A comedy in five acts about Harpagon, who is obsessed with his wealth. It a reread but this is about all I can remember about it. (I'm not even surprised, I think I've read it for my school leaving exams so of course I don't remember anything.)

#2: Henrik Ibsen: The Wild Duck
Never read this one and I have no idea what it's about and I'm kind of excited about that. I've heard nothing but good things about Ibsen's drama so I'm sure it will be a good read.

#3: Milena Lenderová: K hříchu i k modlitbě
This is a non-fiction book I need to read and write a paper on this weekend. It's about an image of women in 19th century. I believe it focuses on Central Europe but I'm not sure, It's one of the main text of Czech gender studies so I'm excited about it.

#4: Pierre Choderlos de Laclos: Les Liaison Dangereuses
I started reading this book about three months ago and I love it but life happened and I wanted read other stuff. And now I'm left to finish 220 pages of this epistolary beauty in three days. Yay me!

#5: A. A. Milne: Winnie the Pooh & The House At Pooh Corner
I remember reading some of Winnie the Pooh stories but more so listening to them as told by an amazing Czech actor Marek Eben and I don't think I ever finished this short book. So I figured it might be an ideal time to read it.

#6: Johanna Spyri: Heidi
I love Heidi the Girl from the Mountains as a child but I've only read some shortened version of it with lots of illustrations. So I figured I might as well read the proper one now.

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The Imaginary Girlfriend (Irving)

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Written by: John Irving

Read for the TBR Pile Challenge.

The Imaginary Girlfriend was my first venture into Irving's writing. First I wasn't sure if I'm gonna like the style, if it just isn't something that "isn't for me" as it happens sometimes. But after couple of pages, I was hooked.

That said, The Imaginary Girlfriend is a memoir, so it isn't some great venture into Irving's imagination, which is what I'm most curious about in books. However I fell in love with his writing style. It didn't matter, that the main topic of the book was fighting which I know literary nothing about and am not interested in what so ever. But the lever of excitement with which Irving describes his fighting "career" is amazing and it sucked me in.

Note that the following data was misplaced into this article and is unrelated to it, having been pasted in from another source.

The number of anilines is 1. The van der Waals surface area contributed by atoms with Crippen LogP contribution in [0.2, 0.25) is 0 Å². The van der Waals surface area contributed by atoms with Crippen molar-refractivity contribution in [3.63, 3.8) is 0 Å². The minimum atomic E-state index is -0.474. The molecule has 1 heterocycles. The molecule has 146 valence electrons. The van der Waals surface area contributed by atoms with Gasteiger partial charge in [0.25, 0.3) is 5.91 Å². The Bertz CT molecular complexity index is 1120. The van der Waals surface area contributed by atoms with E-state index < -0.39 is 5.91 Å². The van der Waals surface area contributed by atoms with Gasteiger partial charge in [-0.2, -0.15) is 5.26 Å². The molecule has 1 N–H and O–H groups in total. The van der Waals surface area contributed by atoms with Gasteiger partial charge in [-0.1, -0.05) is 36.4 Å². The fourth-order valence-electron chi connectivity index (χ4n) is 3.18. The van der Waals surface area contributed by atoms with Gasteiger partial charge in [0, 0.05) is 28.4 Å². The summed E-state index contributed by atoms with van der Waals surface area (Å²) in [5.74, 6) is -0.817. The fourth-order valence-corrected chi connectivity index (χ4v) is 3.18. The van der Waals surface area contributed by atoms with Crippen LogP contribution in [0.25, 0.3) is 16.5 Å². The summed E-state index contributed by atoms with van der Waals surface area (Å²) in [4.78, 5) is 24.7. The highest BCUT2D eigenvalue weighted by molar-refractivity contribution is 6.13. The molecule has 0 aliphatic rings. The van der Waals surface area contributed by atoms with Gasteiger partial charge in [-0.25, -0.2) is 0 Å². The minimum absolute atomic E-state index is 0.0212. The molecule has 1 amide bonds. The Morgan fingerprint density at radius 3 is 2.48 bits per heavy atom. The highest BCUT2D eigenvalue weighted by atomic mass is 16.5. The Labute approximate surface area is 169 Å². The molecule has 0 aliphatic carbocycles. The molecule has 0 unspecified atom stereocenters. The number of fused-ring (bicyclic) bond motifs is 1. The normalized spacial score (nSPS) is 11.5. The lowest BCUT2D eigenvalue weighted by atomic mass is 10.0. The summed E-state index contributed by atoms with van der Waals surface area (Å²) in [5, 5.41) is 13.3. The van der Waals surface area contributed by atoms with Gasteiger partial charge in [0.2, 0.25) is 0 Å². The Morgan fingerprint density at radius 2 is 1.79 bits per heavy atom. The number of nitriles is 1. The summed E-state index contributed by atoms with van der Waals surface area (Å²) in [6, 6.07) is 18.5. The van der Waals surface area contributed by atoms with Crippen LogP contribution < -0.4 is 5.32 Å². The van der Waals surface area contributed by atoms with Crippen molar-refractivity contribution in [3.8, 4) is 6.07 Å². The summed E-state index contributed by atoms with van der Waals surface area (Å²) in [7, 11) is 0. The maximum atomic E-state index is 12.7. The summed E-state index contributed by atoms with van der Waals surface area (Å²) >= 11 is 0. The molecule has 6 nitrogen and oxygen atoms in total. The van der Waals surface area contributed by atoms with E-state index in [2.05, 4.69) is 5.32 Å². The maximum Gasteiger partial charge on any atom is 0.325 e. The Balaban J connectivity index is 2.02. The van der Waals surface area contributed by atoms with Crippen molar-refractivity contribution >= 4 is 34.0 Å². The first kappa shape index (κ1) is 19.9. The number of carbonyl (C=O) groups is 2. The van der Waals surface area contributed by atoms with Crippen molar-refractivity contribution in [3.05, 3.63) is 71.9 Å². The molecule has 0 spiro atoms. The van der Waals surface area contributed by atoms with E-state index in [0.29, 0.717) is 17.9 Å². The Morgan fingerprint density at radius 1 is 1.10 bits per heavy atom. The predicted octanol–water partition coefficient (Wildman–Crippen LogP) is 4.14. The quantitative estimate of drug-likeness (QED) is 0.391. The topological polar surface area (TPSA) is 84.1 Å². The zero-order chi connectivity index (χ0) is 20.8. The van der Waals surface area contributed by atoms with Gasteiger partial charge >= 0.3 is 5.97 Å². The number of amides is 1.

Irving recalls important moments in his life and for most of the time they were either fighting (or fighting trainer) or writing. He thinks back on his high school years, his teachers, his reading problems because of dyslexia and later on his students and his sons. In a span of 110 pages you find more stories that you were aware you can get.

For me personally The Imaginary Girlfriend was a great start in Irving and I hope to read some more of his works some time soon (I've got a copy of The World According to Garp at home, so we'll see how fast I'm gonna get to that one).

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TBR Pile Challenge

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Because I don't have enough of challenges, I'm taking the TBR Pile Challenge hosted by Room Beam Reader. The aim is to read more books that you've own for a long time - more than a year. So I picked up some, it's twelve of them and two alts in case I won't be able to read some of them. And ideal case I will read all 14 of them.

1) Jim Butcher: "Fool Moon"
2) Seth Grahame-Smith: "Abraham Lincoln: Vampire Hunter"
3) Kazuo Ishiguro: "The Remains of the Day"
4) Roald Dahl's "Book of Ghost Stories"
5) Joseph Connolly: "The Works"
6) Keith Ridgway: "Standard Time"
7) Andey Kurkov: "Death and the Penguin"
8) Haruki Murakami: "Kafka on a Shore"
9) Margaret Atwood: "The Blind Assassin"
10) John Irving: "The Imaginary Girlfriend" (1996/2005) [Jan 6]
11) Allen Ginsberg: "Howl, Kaddish and Other Poems"
12) Truman Capote: "In Cold Blood"

1) Don DeLillo: "Cosmopolis"
2) Virginia Woolf: "Mrs Dalloway"